The trial of Dr. Kermit Gosnell, a rogue abortion doctor who was charged with the murders of seven infants and a 41-year-old patient, heads into its fourth day of jury deliberations on Monday.

Currently, he awaits a verdict for murdering four babies who were allegedly born alive, by severing their spinal cords with scissors. Three of the original seven charges for murdering infants were thrown out. His defense lawyer, Jack J. McMahon, claims that all four infants were born as stillbirths.

Established by Dr. Gosnell in 1972, the Women’s Medical Society in West Philadelphia is an abortion mill described by the prosecution as a “house of horrors.” The operation exploited desperate minorities, immigrants, and poor women.

Dr. Gosnell was charged with murder on January 19, 2011, after the Drug Enforcement Administration (DEA) investigated him for writing 1,900 prescriptions a month for pills with high street value.

Rather than finding the typical pill mill, investigators encountered blood-spattered floors, dozens of jars of severed baby feet, and the stench of urine and cat-feces.

Grizzly details of the operation were provided by clinic workers including Stephen Massof, an unlicensed medical school graduate who plead guilty to the murders of two babies. Massof claimed that the clinic killed nearly 100 living infants by severing their spinal cords, a method he described as "literally a beheading. It is separating the brain from the body.”

“[I]t would rain fetuses. Fetuses and blood all over the place," Massof testified, describing the busy clinic.

The trial testimony has reignited the debate between anti-abortion and pro-choice activists over late-term abortions. Both the defense’s and the prosecution’s cases essentially rest on whether the infants — known to jurors as Baby Boy A, Baby C, Baby D, and Baby E — were killed after they were born alive, or minutes earlier, as fetuses in utero.

Dr. Gosnell would perform many of the abortions by injecting digoxin into mothers to cause fetal demise, then inducing labor to expel the dead fetus.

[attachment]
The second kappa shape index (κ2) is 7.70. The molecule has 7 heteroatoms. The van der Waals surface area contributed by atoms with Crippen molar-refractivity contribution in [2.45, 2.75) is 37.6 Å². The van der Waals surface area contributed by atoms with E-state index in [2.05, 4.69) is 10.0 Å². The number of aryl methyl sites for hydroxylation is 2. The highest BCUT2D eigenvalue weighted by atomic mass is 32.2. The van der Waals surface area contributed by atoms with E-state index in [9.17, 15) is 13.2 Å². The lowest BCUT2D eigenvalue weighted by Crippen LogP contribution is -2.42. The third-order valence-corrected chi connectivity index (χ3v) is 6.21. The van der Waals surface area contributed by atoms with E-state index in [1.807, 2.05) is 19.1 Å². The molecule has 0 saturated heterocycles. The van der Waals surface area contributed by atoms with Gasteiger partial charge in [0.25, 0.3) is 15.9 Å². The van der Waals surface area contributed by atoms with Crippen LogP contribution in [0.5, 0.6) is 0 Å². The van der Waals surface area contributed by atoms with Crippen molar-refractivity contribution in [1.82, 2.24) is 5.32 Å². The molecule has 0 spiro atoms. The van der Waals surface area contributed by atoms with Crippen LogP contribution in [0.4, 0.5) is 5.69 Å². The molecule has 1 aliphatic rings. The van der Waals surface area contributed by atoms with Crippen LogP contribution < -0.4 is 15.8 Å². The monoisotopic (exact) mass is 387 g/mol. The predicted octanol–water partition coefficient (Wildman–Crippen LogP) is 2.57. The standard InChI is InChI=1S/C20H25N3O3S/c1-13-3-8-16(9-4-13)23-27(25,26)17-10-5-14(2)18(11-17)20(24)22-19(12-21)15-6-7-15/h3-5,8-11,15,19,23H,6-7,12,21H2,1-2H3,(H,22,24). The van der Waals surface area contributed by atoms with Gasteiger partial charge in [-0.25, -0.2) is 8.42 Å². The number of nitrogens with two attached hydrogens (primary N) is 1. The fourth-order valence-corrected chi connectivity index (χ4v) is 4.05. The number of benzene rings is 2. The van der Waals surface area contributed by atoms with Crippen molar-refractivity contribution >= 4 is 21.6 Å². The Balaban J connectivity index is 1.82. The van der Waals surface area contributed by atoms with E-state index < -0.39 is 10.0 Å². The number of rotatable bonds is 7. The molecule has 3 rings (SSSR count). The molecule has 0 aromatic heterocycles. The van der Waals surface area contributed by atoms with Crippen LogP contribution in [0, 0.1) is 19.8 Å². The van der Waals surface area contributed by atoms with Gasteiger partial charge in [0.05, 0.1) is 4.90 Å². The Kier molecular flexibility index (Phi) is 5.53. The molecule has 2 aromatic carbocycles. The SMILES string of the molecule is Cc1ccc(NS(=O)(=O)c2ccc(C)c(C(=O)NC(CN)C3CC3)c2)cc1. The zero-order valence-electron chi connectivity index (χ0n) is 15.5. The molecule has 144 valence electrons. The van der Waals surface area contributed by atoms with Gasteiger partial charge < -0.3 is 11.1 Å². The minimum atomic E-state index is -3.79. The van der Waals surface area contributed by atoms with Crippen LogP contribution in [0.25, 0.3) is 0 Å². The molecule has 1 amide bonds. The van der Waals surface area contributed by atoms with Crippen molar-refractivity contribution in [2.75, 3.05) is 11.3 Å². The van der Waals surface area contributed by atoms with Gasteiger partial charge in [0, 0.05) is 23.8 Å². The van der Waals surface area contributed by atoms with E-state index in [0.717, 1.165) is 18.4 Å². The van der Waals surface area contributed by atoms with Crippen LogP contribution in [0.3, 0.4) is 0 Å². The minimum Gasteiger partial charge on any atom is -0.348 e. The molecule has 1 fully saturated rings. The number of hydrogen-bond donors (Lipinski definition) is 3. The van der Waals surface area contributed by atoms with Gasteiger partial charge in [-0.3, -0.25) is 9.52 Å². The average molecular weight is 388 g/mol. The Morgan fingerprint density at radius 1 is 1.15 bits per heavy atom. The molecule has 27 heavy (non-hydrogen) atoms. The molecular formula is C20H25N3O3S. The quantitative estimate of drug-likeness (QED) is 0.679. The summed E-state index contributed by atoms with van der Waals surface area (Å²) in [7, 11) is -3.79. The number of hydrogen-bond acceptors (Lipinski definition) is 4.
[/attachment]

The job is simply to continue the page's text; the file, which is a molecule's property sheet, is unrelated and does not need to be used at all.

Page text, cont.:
Clinic staff said they supposedly-dead fetuses moved, showing signs of life. “[Baby E] made noises, a whine like my baby,” the prosecutor said, quoting a clinic worker.

Another clinic worker testified that Baby D appeared to make swimming motions after being delivered into a toilet, from which a doctor’s assistant pulled it out and cut its neck.

The defense argues that any movements observed were simply involuntary spasms.

Dr. Gosnell also faces a third-degree murder charge for the death of Karnamaya Mongar, 41, who overdosed from anesthesia and painkillers after coming into Gosnell’s clinic as a patient.

According to Grand Jury Testimony, one former employee described her anesthesia training as “a 15-minute description by Gosnell and reading a chart he had posted in a cabinet.”

Untrained, unqualified staff assisted Dr. Gosnell throughout, including his wife Pearl, a cosmetologist who sometimes assisted during abortions. She has already plead guilty to performing illegal abortions.

Dr. Gosnell is also charged with performing 24 abortions beyond 24 weeks. In the state of Pennsylvania abortions past 24 weeks are illegal, except in the case that the pregnancy endangers a mother’s life. After 24 weeks of gestation, a fetus may survive outside of the womb.

Late-term abortions are rare. According to the Centers for Disease Control and Prevention, only 1.3 percent of abortions occur beyond 20 weeks. The majority, 92 percent of abortions, are performed before 14 weeks.

If found guilty, Dr. Gosnell could face the death penalty.

His sentencing will hinge on the sympathies of jurors, who may view him as a doctor who went too far in an effort to give back to his community, or as a serial murderer, who collected baby feet as trophies.

"Do you think there is any medical reason to save the foot of a baby?" Assistant District Attorney Edward Cameron asked.